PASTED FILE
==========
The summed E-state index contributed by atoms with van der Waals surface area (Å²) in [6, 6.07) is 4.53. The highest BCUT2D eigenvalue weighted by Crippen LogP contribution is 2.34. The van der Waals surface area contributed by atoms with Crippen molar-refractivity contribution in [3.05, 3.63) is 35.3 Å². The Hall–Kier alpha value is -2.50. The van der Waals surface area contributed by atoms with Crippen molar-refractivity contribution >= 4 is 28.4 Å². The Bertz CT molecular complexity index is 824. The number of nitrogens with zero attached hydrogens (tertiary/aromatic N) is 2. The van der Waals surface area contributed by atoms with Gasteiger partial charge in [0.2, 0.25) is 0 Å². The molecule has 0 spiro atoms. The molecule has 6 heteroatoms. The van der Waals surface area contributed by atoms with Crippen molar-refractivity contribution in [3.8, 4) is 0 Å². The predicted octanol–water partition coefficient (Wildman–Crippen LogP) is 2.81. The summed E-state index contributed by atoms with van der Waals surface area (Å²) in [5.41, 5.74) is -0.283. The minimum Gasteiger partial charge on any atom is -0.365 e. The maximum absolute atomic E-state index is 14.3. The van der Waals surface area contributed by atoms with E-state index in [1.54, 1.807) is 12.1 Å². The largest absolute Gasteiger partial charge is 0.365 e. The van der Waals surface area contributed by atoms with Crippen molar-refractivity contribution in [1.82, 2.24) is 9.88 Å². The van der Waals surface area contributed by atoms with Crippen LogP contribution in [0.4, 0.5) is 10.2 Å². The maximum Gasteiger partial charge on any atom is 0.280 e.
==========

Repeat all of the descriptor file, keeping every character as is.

The summed E-state index contributed by atoms with van der Waals surface area (Å²) in [6, 6.07) is 4.53. The highest BCUT2D eigenvalue weighted by Crippen LogP contribution is 2.34. The van der Waals surface area contributed by atoms with Crippen molar-refractivity contribution in [3.05, 3.63) is 35.3 Å². The Hall–Kier alpha value is -2.50. The van der Waals surface area contributed by atoms with Crippen molar-refractivity contribution >= 4 is 28.4 Å². The Bertz CT molecular complexity index is 824. The number of nitrogens with zero attached hydrogens (tertiary/aromatic N) is 2. The van der Waals surface area contributed by atoms with Gasteiger partial charge in [0.2, 0.25) is 0 Å². The molecule has 0 spiro atoms. The molecule has 6 heteroatoms. The van der Waals surface area contributed by atoms with Crippen molar-refractivity contribution in [3.8, 4) is 0 Å². The predicted octanol–water partition coefficient (Wildman–Crippen LogP) is 2.81. The summed E-state index contributed by atoms with van der Waals surface area (Å²) in [5.41, 5.74) is -0.283. The minimum Gasteiger partial charge on any atom is -0.365 e. The maximum absolute atomic E-state index is 14.3. The van der Waals surface area contributed by atoms with E-state index in [1.54, 1.807) is 12.1 Å². The largest absolute Gasteiger partial charge is 0.365 e. The van der Waals surface area contributed by atoms with Crippen molar-refractivity contribution in [1.82, 2.24) is 9.88 Å². The van der Waals surface area contributed by atoms with Crippen LogP contribution in [0.4, 0.5) is 10.2 Å². The maximum Gasteiger partial charge on any atom is 0.280 e.